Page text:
Tell your client "no". This is why you are hired.
- Would you ask a chef for his/her recipes so you can "make this on your own"?
- Would you ask an architect to make plans you can "edit on your own"?
- Would you ask a mechanic for his/her tool box so you can "edit your vehicle on your own"?
- Would you ask a doctor for his/her Physicians Desk Reference so you can "diagnose things on your own"?
There's a reason professionals are hired. If the client can "do this on their own" they don't need you - and the request is specifically so they can stop hiring you - nothing more. Which really is not a problem. But that doesn't mean you need to assist in them not hiring you.
If a client wants something they can edit whenever they feel like it, then the client should create the file from scratch. A designer shouldn't be involved if it will be a client-driven design.
The client is merely looking to save money by not requiring your services. Which, again, I understand. However, they don't have the tools nor experience to edit anything you create and ensure all the technical requirements remain met or satisfactory. Or that the integrity of the overall design is kept in tact.
One doesn't ask a professional to "dumb down" something so that services aren't required when changes are later desired. In many instances, because they can't be "dumbed down". Are you going to pack your experience and expertise - all the little things you are aware of but never really think about - into a "Google Doc"?
Example... I hire a lawyer to write my will. The entire reason a lawyer is hired is to ensure the will conforms to all the technical requirements as dictated by law. But I want to also be able to edit the will myself at any time. If I were to edit the will freely afterwards, there's no guarantee or assurance that all the required technical aspects will still be met after my editing. Thus possibly negating the will entirely or creating undesired ambiguity.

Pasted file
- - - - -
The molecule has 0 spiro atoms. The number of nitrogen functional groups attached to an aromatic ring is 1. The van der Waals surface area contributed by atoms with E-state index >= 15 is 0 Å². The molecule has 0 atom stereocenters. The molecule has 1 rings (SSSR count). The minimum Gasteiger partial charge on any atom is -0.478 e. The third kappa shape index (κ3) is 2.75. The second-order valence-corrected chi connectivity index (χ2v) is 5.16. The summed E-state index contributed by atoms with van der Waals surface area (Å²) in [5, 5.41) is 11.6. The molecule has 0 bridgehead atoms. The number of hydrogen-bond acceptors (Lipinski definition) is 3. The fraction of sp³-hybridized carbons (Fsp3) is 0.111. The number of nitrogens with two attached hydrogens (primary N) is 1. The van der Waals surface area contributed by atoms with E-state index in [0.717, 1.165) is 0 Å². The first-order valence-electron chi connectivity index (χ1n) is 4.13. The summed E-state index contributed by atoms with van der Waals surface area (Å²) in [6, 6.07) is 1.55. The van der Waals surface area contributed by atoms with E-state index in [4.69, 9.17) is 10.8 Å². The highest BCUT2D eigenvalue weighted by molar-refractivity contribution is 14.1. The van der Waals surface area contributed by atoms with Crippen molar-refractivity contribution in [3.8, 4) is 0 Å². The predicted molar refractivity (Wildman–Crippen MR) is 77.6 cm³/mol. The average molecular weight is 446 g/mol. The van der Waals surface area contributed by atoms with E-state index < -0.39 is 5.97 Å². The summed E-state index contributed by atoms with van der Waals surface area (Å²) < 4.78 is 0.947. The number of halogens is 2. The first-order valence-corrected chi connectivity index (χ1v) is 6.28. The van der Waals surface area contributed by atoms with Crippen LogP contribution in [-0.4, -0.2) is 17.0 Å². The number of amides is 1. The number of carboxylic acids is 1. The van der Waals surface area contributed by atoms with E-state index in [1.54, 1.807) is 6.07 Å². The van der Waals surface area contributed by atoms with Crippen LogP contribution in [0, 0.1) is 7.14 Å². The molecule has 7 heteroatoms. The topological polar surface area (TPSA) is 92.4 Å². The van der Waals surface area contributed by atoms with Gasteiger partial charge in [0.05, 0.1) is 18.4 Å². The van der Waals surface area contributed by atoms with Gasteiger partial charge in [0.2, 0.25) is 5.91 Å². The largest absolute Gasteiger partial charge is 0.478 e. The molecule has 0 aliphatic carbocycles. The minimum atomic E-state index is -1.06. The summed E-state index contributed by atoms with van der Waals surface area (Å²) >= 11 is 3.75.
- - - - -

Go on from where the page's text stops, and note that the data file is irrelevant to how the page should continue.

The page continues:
So, sure create an editable flier via Google Docs.. then your client can insert 72ppi images they've "borrowed" from the web and enlarge them 150%... Enlarge their logo 200% ... change color(s) ... make the headline bigger ... your name is still on the design...
When someone asked "who created that horrible flier for you".... Do you think the client is going to say they did it themselves? Your reputation is still effected by these new client-driven edits.
Any client who values your work, won't be asking you to "make it so I can edit it" especially for anything print related (web-based content management is more standard and controllable).
If you value your career, you won't create things so that uneducated, inexperienced, unaware, clients can edit your designs - and ultimately have a direct impact on your overall reputation as a designer.
Simply because a client asks for something, that never means you need to bend over backwards to make it happen. Especially if it's detrimental to your business or reputation.
If it were me, I'd apologetically state I can't create anything they can edit, and I'd offer possible solutions so they could create something themselves with minimal expense or learning curve - Word, PowerPoint, or any of a dozen freeware/shareware apps - it merely comes down to what their time is worth regarding learning how to accomplish a design in whatever software they choose.
I also generally explain to such a client that my making a change may be a hour of my time at most (most often much less than an hour).... and that expense is typically far, far, below the cost of any time invested in a learning curve for some other, inferior software. And with my time, the client reaps the benefits of my design sense and abilities. It merely means they can't make changes on a whim free of charge.
I, personally, will also actually suggest they go to some of the online crowdsourcing sites and see if they can find a dirt cheap person to create something they can edit - there is a market for these type of clients and this type of work. However, it's never profitable work for a designer and anyone with any acumen in the field will generally not fulfill such a request. If you take on work like this, you'll never get ahead. I won't put my reputation in the client's hands, but there are countless other naive individuals who haphazardly will.